image of Huai-Chin Chiang
Scholar: Huai-Chin Chiang
Degree Sought: Ph.D.
Program: Molecular Medicine
Research Interest: Breast cancer biology
Mentor: Rong Li, Ph.D., Professor, Department of Molecular Medicine
Research Topic: Eliminating Cell of Origin for BRCA1-Associated Breast Cancer

Huai-Chin graduated from the University of Texas at San Antonio where she earned a Bachelor of Science degree in Biology in 2003. She entered the UT Health Science Center in 2009 as a graduate student and joined the Molecular Medicine program where she is working to obtain her doctoral degree. As a child, her aspirations were to become a medical doctor; however, while working as an Emergency Medical Technician (EMT), Huai-Chin realized that medical research would allow her to find ways to more broadly help her patients. Her interests grew from emergency medicine to biomedical research focusing on genetic disorders and cancer. Huai-Chin’s goal is to make a significant contribution to breast cancer research as an independent investigator and to find an effective treatment for BRCA1-associated tumors.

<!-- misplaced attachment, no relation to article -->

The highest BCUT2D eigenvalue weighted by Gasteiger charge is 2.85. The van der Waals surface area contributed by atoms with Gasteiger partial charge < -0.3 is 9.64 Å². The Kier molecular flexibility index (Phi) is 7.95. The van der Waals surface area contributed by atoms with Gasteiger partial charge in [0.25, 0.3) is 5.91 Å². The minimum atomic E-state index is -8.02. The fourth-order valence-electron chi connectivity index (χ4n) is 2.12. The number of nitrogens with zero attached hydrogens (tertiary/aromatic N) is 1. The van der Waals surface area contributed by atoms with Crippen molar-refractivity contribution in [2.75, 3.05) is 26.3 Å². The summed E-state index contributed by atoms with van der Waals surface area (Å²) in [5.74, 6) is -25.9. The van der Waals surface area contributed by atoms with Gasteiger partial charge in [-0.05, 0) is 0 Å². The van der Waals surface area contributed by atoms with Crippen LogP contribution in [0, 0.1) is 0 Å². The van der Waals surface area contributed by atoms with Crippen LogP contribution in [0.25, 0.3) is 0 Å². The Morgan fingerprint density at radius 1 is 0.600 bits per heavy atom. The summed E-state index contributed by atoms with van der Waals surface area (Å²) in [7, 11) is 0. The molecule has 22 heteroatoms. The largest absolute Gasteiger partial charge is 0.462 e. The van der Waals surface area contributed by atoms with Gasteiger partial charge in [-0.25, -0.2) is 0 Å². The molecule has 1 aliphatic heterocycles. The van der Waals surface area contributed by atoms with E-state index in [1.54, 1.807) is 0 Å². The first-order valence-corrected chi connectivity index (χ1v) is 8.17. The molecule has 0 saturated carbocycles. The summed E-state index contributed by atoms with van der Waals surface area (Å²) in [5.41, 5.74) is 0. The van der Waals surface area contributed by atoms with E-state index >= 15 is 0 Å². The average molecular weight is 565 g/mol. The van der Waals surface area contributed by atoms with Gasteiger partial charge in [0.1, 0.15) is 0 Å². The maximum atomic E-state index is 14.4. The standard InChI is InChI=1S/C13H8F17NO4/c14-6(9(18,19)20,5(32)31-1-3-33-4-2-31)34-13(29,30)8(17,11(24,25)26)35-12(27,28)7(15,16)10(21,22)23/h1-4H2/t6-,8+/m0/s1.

image of Jingjing Gong
Scholar: Jingjing Gong
Degree Sought: Ph.D.
Program: IMGP/Pharmacology and Department of Urology
Research Interest: Pancreatic cancer; natural compounds; signaling
Mentor: Addanki P. Kumar, Ph.D., Professor, Department of Urology
Research Topic: Combination of Nexrutine and gemcitabine synergistically enhances antitumor effects in pancreatic cancer models compared to single-agent treatment